Avaya Readies One Source for North America

Barat Dickman, senor director, of global channel programs, and go-to-market strategy at Avaya.

Barat Dickman, senor director, of global channel programs, and go-to-market strategy at Avaya.

It’s been a long time coming, but the end is in sight for Avaya channel partners who’ve been frustrated by the company’s myriad of tools for pricing and quoting. The company says its long-awaited One Source platform will debut in North America by the first month of 2014.

One Source has been in the works for year now, as the company has promised to streamline the quoting and pricing systems from the legacy “red” (Avaya) side of its business, and those from the legacy “blue” (Nortel) side of its business. Barat Dickman, senior director, of global channel programs, and go-to-market strategy at Avaya, said it’s part of a thrust by new global channel chief Richard Steranka to simplify how the collaboration vendor works with partners.

“We have a real opportunity around ease of doing business and simplification at the transactional level – everything from a prospect showing up in the system to a partner getting cash in the door. That’s been a challenge we know our partners have dealt with,” he said.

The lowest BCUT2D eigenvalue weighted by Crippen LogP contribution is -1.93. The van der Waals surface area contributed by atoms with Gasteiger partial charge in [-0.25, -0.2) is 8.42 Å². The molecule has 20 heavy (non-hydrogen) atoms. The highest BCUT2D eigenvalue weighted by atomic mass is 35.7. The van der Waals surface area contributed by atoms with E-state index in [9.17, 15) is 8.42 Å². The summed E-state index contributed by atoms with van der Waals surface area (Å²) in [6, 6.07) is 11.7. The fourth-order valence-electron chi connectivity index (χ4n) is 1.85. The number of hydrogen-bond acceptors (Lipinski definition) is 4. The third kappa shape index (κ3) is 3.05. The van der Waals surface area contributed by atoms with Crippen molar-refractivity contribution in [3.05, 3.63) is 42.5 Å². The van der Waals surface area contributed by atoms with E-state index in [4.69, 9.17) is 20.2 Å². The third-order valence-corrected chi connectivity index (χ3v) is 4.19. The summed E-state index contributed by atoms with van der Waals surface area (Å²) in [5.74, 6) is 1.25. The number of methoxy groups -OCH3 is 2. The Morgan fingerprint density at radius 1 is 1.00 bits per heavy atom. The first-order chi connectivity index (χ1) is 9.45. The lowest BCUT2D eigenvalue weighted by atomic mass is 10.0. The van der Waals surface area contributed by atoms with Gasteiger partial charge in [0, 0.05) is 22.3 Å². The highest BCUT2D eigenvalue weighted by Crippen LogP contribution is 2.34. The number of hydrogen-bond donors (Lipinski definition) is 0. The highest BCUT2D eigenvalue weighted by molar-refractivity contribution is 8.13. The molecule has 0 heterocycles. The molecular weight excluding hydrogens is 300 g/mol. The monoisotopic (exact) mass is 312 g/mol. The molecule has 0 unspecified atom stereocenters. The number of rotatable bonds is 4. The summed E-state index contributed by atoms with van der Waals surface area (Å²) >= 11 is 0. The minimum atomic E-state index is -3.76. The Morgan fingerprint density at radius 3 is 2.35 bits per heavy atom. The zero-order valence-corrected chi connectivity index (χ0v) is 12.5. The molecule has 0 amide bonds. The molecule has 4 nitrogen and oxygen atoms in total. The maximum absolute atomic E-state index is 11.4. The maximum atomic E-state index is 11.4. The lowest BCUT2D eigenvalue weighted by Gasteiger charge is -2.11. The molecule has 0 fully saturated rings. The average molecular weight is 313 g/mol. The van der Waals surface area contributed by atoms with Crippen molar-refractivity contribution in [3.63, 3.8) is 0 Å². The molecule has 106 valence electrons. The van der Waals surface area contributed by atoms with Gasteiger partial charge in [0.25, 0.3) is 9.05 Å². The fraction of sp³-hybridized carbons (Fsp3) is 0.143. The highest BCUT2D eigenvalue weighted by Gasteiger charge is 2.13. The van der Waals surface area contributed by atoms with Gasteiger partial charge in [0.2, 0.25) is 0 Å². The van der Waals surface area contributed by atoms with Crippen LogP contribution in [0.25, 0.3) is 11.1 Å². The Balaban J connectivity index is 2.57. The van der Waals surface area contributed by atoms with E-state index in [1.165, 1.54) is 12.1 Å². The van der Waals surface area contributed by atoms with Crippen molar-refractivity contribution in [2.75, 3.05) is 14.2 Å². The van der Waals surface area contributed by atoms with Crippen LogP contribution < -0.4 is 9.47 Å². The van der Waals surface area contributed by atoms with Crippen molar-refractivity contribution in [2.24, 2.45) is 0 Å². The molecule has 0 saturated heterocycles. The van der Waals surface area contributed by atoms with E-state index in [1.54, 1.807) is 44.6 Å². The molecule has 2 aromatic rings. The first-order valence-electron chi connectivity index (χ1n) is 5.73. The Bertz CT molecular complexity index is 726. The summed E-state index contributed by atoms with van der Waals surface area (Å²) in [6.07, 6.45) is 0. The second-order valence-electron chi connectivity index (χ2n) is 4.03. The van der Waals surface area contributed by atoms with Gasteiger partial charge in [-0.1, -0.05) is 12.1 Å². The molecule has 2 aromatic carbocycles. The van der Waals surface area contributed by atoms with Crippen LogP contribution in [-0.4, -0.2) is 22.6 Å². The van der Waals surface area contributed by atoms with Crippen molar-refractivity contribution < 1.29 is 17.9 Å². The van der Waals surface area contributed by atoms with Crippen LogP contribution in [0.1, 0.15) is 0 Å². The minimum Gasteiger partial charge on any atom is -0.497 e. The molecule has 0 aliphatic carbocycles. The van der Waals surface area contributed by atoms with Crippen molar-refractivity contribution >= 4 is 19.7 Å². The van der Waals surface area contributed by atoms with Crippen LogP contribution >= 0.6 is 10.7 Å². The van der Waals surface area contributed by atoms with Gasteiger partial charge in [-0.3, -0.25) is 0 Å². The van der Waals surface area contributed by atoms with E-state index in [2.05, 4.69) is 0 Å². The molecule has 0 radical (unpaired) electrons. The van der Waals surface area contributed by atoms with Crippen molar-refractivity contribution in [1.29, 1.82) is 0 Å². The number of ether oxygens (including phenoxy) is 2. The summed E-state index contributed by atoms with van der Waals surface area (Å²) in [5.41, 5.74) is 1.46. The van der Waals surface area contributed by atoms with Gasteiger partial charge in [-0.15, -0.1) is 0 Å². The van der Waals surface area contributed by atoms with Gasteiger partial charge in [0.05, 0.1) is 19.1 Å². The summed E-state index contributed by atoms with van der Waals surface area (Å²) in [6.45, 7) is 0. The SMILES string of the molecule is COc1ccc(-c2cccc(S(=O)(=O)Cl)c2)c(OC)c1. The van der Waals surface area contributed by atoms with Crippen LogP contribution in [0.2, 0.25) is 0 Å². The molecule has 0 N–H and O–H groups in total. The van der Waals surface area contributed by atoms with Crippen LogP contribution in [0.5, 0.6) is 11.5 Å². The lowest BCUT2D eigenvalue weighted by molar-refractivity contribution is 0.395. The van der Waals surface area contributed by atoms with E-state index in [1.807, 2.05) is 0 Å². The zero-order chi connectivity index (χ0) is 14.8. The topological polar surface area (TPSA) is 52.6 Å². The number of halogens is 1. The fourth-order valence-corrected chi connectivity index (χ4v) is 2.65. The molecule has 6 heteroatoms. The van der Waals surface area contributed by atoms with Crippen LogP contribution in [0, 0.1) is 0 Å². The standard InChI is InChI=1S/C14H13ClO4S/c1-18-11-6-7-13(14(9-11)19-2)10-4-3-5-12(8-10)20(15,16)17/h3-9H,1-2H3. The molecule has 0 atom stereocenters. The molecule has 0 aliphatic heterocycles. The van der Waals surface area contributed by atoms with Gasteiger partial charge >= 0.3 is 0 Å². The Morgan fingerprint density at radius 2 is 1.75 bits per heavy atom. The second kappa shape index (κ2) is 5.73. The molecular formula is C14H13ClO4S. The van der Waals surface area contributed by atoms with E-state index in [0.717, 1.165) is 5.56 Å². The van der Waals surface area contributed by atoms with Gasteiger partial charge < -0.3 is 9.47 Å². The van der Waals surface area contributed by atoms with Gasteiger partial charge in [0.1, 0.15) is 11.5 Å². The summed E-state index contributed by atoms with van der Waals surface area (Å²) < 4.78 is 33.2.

That challenge has been amplified by Avaya’s myriad product categories and pricing groupings. At the start of the One Source excercise, the company had some 1,000 different pricing groups for products. With One Source, it gets that down to fewer than 20.

The new tool debuted more than a year ago in Asia, and launched more recently in EMEA. Bringing it to market last in North America, Avaya’s biggest geography, is a double-edged sword. It means that many of its top partners have been stuck on the variety of platforms that the company has offered to date. On the other hand, having been through the rollout of One Source several times around the world, the company should be able to more smoothly launch in Canada and the U.S. Indeed, Dickman said the company has put additional resources in place to support the changeover, a result of some lessons learned along the way.

“No matter how much handholding and change management you anticipate you’ll need when you make a change like this, you always need more,” he said.

That said, he described the changeover – at least internally, as having gone fairly smoothly in the regions where One Source has already debuted. Typically, making the change means some very short-term confusion and extra work, but general “it’s pretty much back to normal” within a week.

Getting One Source up and running globally will allow the vendor to start using its new platform in new ways, Dickman said. While the tool already promises to simplify things for the company’s partners, he suggested that the One Source structure will provide “a platform for further simplification” down the road.

“It’s a foundation we’ll build on,” he said.